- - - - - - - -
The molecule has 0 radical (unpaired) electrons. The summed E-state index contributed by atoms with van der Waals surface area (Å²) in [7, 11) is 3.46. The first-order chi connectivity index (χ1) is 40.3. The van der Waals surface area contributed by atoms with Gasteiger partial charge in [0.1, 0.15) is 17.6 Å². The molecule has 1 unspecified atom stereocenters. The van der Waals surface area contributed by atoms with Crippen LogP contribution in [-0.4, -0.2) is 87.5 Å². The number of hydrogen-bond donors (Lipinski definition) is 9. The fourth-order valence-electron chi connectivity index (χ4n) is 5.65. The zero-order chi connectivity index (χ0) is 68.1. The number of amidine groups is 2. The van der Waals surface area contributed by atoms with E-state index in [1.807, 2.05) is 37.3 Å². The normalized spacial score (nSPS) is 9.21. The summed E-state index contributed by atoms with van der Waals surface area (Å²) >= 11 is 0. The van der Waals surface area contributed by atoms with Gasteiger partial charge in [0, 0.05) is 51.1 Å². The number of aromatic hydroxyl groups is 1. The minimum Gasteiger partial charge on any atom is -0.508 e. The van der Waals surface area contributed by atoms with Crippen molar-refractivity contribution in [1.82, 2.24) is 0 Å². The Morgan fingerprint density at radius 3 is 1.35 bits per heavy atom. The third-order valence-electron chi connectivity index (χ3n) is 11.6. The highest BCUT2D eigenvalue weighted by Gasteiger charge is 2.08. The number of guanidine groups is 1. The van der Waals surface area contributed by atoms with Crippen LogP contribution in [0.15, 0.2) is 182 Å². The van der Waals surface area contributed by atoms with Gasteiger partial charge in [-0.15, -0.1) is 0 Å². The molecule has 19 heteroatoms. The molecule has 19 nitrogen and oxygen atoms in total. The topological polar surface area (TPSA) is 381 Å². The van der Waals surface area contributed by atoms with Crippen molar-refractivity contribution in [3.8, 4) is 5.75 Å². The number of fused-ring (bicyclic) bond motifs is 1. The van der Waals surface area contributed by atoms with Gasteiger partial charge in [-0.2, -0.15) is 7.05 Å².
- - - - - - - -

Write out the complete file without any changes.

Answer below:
The molecule has 0 radical (unpaired) electrons. The summed E-state index contributed by atoms with van der Waals surface area (Å²) in [7, 11) is 3.46. The first-order chi connectivity index (χ1) is 40.3. The van der Waals surface area contributed by atoms with Gasteiger partial charge in [0.1, 0.15) is 17.6 Å². The molecule has 1 unspecified atom stereocenters. The van der Waals surface area contributed by atoms with Crippen LogP contribution in [-0.4, -0.2) is 87.5 Å². The number of hydrogen-bond donors (Lipinski definition) is 9. The fourth-order valence-electron chi connectivity index (χ4n) is 5.65. The zero-order chi connectivity index (χ0) is 68.1. The number of amidine groups is 2. The van der Waals surface area contributed by atoms with E-state index in [1.807, 2.05) is 37.3 Å². The normalized spacial score (nSPS) is 9.21. The summed E-state index contributed by atoms with van der Waals surface area (Å²) >= 11 is 0. The van der Waals surface area contributed by atoms with Gasteiger partial charge in [0, 0.05) is 51.1 Å². The number of aromatic hydroxyl groups is 1. The minimum Gasteiger partial charge on any atom is -0.508 e. The van der Waals surface area contributed by atoms with Crippen molar-refractivity contribution in [1.82, 2.24) is 0 Å². The Morgan fingerprint density at radius 3 is 1.35 bits per heavy atom. The third-order valence-electron chi connectivity index (χ3n) is 11.6. The highest BCUT2D eigenvalue weighted by Gasteiger charge is 2.08. The number of guanidine groups is 1. The van der Waals surface area contributed by atoms with Crippen LogP contribution in [0.15, 0.2) is 182 Å². The van der Waals surface area contributed by atoms with Gasteiger partial charge in [-0.15, -0.1) is 0 Å². The molecule has 19 heteroatoms. The molecule has 19 nitrogen and oxygen atoms in total. The topological polar surface area (TPSA) is 381 Å². The van der Waals surface area contributed by atoms with Crippen molar-refractivity contribution in [3.8, 4) is 5.75 Å². The number of fused-ring (bicyclic) bond motifs is 1. The van der Waals surface area contributed by atoms with Gasteiger partial charge in [-0.2, -0.15) is 7.05 Å².